member of the firm who had not migrated, for himself and as agent of the
evacuees under a general power of attorney applied for a decree absolute for
sale. The Custodian of Evacuee Property resisted the application filed by Mohammad
Ayyub. Ultimately by the order passed by the High Court of Bombay the Custodian
of Evacuee Property was joined as a party to the application. The Court however
observed that the respective rights of the Custodian of Evacuee Property and
the partners of Seth Haroon and Sons were not decided in that proceeding.
Diverse contentions were raised by the
mortgagors; they contended, inter alia that on proper account being taken
nothing was due by them on the mortgage, that interest was wrongly calculated
at the rate of 4% per annum.. that the claim for recovery costs was barred by
the law of limitation and that interest could not be awarded on costs. The
learned Trial Judge substantially rejected the contentions raised by the
mortgagors and passed a decree for Rs. 34,6128 1 being the aggregate of Rs. 3
3,8 66-51 as principal and Rs. 746-30 as interest. An appeal filed against that
order was summarily dismissed by the High Court. With special leave, this
appeal is preferred by the mortgagors.
Counsel for the mortgagors contended that on
a proper account of the monies paid by them in satisfaction of the dues under
the mortgage decree, this mortgage was satisfied and the mortgagees were
overpaid. Counsel contended that from time to time payments were made by the
mortgagors with specific directions that the amounts paid were to be credited
towards the principal and not towards interest and if the amounts so paid were
in the first instance credited towards the principal, it would be found that
the mortgage dues had been overpaid. Now, the learned Trial Judge observed that
Exts. 44 to 55 relied upon by the mortgagors were silent as to any specific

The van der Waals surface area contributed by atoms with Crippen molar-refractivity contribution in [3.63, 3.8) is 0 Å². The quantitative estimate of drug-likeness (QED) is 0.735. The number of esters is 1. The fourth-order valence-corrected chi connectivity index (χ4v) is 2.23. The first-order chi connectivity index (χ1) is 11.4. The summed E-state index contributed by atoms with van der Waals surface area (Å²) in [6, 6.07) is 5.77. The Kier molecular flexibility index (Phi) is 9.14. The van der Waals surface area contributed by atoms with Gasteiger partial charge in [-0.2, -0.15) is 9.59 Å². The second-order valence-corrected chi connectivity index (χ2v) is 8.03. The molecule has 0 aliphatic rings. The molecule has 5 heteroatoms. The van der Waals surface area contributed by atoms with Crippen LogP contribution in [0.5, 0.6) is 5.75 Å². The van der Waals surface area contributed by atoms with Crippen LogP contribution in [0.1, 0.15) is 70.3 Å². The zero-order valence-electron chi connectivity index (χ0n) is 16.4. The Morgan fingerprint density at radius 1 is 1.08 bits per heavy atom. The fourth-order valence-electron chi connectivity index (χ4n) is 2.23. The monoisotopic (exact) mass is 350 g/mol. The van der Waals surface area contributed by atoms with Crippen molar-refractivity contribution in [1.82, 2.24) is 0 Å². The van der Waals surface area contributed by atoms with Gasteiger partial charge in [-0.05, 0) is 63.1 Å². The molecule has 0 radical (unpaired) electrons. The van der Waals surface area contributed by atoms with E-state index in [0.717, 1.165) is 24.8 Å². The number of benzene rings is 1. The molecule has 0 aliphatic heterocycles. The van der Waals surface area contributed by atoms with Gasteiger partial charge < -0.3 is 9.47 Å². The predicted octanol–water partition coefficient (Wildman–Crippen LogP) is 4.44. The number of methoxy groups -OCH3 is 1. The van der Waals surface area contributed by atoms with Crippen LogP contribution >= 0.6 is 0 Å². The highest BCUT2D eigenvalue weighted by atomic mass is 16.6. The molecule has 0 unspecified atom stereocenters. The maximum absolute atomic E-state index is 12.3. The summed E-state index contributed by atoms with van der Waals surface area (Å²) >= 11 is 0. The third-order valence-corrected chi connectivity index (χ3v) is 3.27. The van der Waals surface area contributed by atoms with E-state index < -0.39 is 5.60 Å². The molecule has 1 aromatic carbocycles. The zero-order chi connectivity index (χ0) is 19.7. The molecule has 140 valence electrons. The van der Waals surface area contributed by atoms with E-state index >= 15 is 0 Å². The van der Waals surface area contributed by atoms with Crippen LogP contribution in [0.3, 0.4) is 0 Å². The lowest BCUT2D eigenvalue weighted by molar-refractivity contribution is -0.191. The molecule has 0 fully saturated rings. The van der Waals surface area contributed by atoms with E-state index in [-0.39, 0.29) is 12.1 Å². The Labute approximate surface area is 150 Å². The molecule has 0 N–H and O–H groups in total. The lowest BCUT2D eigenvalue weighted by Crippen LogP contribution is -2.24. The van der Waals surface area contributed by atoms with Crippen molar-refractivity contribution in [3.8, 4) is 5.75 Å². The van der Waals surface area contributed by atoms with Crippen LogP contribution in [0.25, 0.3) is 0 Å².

directions that the amounts paid in Court were to be appropriated only towards
the principal. Counsel for the appellant has invited our attention to certain
applications made at the; time of making deposits in Court, in which it was
recited that the amounts were being deposited towards the principal. Relying
upon these recitals it was urged that the Trial Court was in error in holding
that there were no directions for appropriation of payments towards the
principal. We have not thought it necessary to ascertain the total number of
applications in which recitals were made by the mortgagors at the time of
making part payments towards the principal, because on 526 the view we take,
these recitals, without more, do not assist the claim of the mortgagors.
Under the preliminary decree an amount of Rs.
42,430-2-6 was declared due upto June 23, 1941 towards principal and interest.
The mortgagors made no payments under the decree directly to the mortgagees.
But from time to time they claim to have made deposits in the Court under 0. 21
r. 1 of the Code of Civil Procedure, and in depositing some of the amounts they
stated that the payments were towards the principal due. But there is no